|Walter Dean Myers (M.A. Reilly, July 3, 2014)|
A lot of what I write about begins while I'm reading/listening to text. Imagine that's true for you too. I read daily, often, a significant amount.
It's difficult to think about wanting to write, let alone doing it, without being a reader. Let me say here that I use the term, reader, in its broadest definition and I do so on purpose. I'm not talking about the close reading that is the mandate being acted out in schools as if that single method represented all of reading. So not true. There are so many ways to read and little reason to be stingy. We ought to broaden our ways, not shrink them to a single method. It's actually kind of foolish to read in only one manner. No one I know does this. Different texts, different purposes, different moods shape how we might want (or need) to read. Why keep this a secret from the kids? Let's teach children that power, not keep it from them.
I'm not limiting reading to putting eyes to a page, either. It's 2015 and the ways we can read continue to grow. So before we go further, think of reading as interacting with a text be it with your eyes, fingers, or ears. Think of reading as a full body act. Think of it more as co-authoring the work, rather than just consuming it.
II. Learning in Grade 4
There's this boy in one of the fourth grades where I am working who I understand has had some struggles with reading and writing.
He intrigues me.
He appears to be at a critical turning point, putting together what he knows as a reader to help him with his writing and leaning on his writing knowledge to help him read better.
A couple of critical noticings:
He has a teacher who doesn't shy away from the challenging-to-teach child. I have observed at other schools, in other classrooms children who are instructionally ignored. They sit doing some form of busy work. This boy's teacher is not like that. He's all about best ensuring that this youngster learns to read in credible ways and privileging the work most needed to help the child gain the skills, strategies, dispositions and muscle to read and write well. The teacher's insistence and attention are paying off, as is the child's work. He is gathering his literacy confidence and skills around him like the cape of a superpower.
So one Tuesday morning, I was leaning over the boy's shoulder at his invitation and reading a passage he had recorded in his notebook. You couldn't miss the pride in this young boy's face.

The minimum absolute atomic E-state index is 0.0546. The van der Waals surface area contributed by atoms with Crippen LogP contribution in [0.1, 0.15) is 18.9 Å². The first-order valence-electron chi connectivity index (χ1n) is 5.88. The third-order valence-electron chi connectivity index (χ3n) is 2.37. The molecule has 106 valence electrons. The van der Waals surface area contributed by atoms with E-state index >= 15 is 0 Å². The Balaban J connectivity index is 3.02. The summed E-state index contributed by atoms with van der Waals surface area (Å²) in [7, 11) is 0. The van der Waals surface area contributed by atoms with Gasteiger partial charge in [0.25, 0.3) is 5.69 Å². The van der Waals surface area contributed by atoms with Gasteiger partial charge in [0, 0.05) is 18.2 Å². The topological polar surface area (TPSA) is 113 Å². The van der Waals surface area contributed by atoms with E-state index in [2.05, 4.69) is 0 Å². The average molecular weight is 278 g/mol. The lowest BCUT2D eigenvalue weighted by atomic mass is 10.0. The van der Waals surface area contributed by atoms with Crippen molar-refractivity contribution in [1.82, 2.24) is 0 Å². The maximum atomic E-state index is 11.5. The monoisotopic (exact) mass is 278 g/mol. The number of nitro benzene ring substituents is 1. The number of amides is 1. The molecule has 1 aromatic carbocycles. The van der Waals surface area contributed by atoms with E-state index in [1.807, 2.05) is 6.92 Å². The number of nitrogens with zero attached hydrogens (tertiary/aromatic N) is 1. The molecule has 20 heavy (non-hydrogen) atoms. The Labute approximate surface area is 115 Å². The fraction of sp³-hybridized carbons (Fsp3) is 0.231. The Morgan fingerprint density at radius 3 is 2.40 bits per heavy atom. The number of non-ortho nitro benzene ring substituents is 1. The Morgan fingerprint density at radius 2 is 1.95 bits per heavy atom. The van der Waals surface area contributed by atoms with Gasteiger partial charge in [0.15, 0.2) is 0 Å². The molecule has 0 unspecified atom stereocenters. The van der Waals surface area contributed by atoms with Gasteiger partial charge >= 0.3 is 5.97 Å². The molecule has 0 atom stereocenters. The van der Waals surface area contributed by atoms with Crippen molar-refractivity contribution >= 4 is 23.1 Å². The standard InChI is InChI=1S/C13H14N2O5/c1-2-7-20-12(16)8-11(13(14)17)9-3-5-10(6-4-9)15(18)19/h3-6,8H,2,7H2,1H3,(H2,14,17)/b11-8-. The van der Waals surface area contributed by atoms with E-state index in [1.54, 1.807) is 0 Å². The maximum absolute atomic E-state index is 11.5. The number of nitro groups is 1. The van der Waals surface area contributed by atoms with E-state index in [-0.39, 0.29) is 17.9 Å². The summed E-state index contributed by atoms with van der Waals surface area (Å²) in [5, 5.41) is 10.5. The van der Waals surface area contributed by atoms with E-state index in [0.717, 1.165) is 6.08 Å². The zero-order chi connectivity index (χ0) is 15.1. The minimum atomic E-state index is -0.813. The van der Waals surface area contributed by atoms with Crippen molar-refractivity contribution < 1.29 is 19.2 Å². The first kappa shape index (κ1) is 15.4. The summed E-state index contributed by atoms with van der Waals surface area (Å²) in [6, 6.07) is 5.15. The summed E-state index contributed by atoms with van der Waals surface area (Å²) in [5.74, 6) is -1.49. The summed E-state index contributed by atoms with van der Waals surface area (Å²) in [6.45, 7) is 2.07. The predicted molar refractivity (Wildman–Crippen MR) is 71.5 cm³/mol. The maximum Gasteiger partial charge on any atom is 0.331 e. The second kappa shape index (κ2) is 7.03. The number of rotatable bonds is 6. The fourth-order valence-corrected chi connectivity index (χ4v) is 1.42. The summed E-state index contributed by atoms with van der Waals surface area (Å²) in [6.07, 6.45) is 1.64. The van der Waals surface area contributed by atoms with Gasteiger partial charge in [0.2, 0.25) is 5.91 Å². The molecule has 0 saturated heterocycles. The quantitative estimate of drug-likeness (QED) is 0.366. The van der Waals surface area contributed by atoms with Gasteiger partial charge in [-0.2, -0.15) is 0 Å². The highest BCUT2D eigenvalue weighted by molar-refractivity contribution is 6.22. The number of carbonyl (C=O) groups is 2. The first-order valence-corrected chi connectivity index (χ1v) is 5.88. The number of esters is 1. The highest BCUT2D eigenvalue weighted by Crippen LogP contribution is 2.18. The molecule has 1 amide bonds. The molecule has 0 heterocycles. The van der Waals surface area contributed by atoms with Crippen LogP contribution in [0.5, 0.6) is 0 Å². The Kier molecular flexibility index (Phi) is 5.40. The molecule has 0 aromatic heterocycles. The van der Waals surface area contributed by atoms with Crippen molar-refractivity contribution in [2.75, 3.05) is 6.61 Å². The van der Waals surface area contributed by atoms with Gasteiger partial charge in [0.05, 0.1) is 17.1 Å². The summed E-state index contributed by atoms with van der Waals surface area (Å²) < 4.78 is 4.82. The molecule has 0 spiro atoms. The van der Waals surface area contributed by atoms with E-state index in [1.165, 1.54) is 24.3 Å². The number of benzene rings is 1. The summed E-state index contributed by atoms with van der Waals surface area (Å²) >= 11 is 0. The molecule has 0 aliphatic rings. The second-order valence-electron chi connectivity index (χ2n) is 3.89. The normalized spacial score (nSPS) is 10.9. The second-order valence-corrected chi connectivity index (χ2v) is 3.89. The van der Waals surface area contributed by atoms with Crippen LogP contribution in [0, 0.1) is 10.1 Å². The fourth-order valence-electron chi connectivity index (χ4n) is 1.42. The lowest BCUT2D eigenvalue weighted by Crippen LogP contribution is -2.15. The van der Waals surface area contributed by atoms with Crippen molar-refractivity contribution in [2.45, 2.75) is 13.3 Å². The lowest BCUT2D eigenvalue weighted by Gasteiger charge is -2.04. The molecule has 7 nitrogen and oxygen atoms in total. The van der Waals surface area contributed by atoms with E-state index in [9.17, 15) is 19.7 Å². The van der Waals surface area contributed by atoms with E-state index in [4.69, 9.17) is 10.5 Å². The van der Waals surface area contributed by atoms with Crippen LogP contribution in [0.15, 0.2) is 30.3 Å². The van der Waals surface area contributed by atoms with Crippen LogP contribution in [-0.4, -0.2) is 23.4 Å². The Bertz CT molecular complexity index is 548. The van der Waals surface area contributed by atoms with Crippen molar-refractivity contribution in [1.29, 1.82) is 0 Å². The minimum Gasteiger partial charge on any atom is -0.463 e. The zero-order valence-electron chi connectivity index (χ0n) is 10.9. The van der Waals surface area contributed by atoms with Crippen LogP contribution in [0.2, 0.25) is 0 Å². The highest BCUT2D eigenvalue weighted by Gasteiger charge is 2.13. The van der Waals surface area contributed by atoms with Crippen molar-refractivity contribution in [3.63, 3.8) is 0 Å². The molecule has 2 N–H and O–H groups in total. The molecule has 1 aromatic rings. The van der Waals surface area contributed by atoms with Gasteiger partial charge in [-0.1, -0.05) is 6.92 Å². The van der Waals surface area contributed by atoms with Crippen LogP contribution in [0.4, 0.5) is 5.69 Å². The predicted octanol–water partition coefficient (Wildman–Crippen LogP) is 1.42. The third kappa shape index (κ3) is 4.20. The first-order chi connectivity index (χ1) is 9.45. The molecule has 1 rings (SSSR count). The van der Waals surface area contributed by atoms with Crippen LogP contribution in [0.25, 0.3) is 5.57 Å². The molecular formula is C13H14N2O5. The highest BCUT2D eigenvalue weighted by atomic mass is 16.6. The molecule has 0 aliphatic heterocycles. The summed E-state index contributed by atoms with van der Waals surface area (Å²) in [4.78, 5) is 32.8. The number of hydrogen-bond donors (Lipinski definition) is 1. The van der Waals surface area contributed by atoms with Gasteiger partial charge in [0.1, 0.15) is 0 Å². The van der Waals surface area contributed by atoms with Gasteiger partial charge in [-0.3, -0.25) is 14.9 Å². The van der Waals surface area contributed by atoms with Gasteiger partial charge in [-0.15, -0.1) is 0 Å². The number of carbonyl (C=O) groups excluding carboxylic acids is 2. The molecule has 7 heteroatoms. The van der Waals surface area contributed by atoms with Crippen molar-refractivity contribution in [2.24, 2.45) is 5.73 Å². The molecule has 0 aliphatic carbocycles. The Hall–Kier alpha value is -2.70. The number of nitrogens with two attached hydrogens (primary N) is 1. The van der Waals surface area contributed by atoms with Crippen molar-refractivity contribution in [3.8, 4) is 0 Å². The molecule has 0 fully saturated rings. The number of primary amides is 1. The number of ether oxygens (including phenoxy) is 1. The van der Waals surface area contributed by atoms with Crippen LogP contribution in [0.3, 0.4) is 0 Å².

"Really good piece. Its got such voice. You know who that writing reminds me of?" I asked.I'm reminded watching this child how important our reading lives are to the work we do as writers.
"It sounds like something Water Dean Myers might write. Do you know who he was?"
The boy smiled, lifted his notebook and uncovered a Walter Dean Myers' book. "He's my favorite author."
"Not surprised you are reading him given the voice I hear in your work."
III. Mentor Texts
I read a lot about mentor texts and much of the time the domain of mentor texts belongs to teachers. There are countless books and blogs dedicated to explicating mentor texts that teachers can use with students.
I love reading about these books and at the same time I think limiting mentor texts to teacher tools is largely a mistake. Yes I can and do share texts (print, digital, audio) I love. I share ones that have helped me to write and/or inspired me to write or forced me to write. But I don't share these as texts for my students. I want them to simply know I lean on what I read to write. More important: I want them to understand the habit of how text leads on to text--be it as reader or writer. I want them to feel and know that power. I don't want them to experience that through me. That feels too much like a form of servitude.
So I'm thinking about asking this child to co-present when I introduce his class to the idea of leaning on reading as writers. I am hoping he'll join me and perhaps talk a bit about the way he leans on Walter Dean Myers' works when he writes. I know I plan to bring a ton of books, comics, audio and visual texts with me that I hope the children might enjoy and find inspiring, perhaps--necessary. I'll leave these for the year so that they can take their time with these works. I'm hoping we have time to learn some of the ways children lean on their reading lives when composing.
In the interim, I ordered a copy of the print I made that tops this post that I'll be leaving in the classroom for this child and his peers. It was a collage I made last July when Myers died. I'll let you know how the lesson goes and the many things I learn from these kids and their teacher in Newark.